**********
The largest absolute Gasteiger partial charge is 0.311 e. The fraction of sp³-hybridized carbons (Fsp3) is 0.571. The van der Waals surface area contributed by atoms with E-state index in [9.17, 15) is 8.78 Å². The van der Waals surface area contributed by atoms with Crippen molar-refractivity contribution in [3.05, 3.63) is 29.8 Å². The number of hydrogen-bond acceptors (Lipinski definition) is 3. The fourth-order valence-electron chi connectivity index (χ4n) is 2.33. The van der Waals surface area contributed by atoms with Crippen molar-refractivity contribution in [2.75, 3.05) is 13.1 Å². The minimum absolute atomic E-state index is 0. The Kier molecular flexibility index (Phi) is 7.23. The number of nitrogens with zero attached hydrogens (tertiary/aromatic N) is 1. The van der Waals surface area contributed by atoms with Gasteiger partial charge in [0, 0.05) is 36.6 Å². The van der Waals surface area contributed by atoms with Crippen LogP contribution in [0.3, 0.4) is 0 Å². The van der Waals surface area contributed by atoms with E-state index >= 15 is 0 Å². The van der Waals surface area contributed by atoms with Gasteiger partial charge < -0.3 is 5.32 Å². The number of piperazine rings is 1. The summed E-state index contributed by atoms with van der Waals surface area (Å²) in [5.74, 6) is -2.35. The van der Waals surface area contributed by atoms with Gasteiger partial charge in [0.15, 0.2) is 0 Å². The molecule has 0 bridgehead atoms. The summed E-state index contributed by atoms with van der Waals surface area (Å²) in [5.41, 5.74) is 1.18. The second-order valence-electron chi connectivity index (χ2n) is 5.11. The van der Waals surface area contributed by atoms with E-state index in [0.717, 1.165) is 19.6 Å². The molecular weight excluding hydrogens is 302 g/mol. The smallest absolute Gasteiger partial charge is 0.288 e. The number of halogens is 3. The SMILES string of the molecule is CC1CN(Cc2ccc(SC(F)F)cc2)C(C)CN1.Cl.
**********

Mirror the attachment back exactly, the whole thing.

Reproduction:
The largest absolute Gasteiger partial charge is 0.311 e. The fraction of sp³-hybridized carbons (Fsp3) is 0.571. The van der Waals surface area contributed by atoms with E-state index in [9.17, 15) is 8.78 Å². The van der Waals surface area contributed by atoms with Crippen molar-refractivity contribution in [3.05, 3.63) is 29.8 Å². The number of hydrogen-bond acceptors (Lipinski definition) is 3. The fourth-order valence-electron chi connectivity index (χ4n) is 2.33. The van der Waals surface area contributed by atoms with Crippen molar-refractivity contribution in [2.75, 3.05) is 13.1 Å². The minimum absolute atomic E-state index is 0. The Kier molecular flexibility index (Phi) is 7.23. The number of nitrogens with zero attached hydrogens (tertiary/aromatic N) is 1. The van der Waals surface area contributed by atoms with Gasteiger partial charge in [0, 0.05) is 36.6 Å². The van der Waals surface area contributed by atoms with Crippen LogP contribution in [0.3, 0.4) is 0 Å². The van der Waals surface area contributed by atoms with E-state index >= 15 is 0 Å². The van der Waals surface area contributed by atoms with Gasteiger partial charge < -0.3 is 5.32 Å². The number of piperazine rings is 1. The summed E-state index contributed by atoms with van der Waals surface area (Å²) in [5.74, 6) is -2.35. The van der Waals surface area contributed by atoms with Gasteiger partial charge in [0.15, 0.2) is 0 Å². The molecule has 0 bridgehead atoms. The summed E-state index contributed by atoms with van der Waals surface area (Å²) in [5.41, 5.74) is 1.18. The second-order valence-electron chi connectivity index (χ2n) is 5.11. The van der Waals surface area contributed by atoms with E-state index in [0.717, 1.165) is 19.6 Å². The molecular weight excluding hydrogens is 302 g/mol. The smallest absolute Gasteiger partial charge is 0.288 e. The number of halogens is 3. The SMILES string of the molecule is CC1CN(Cc2ccc(SC(F)F)cc2)C(C)CN1.Cl.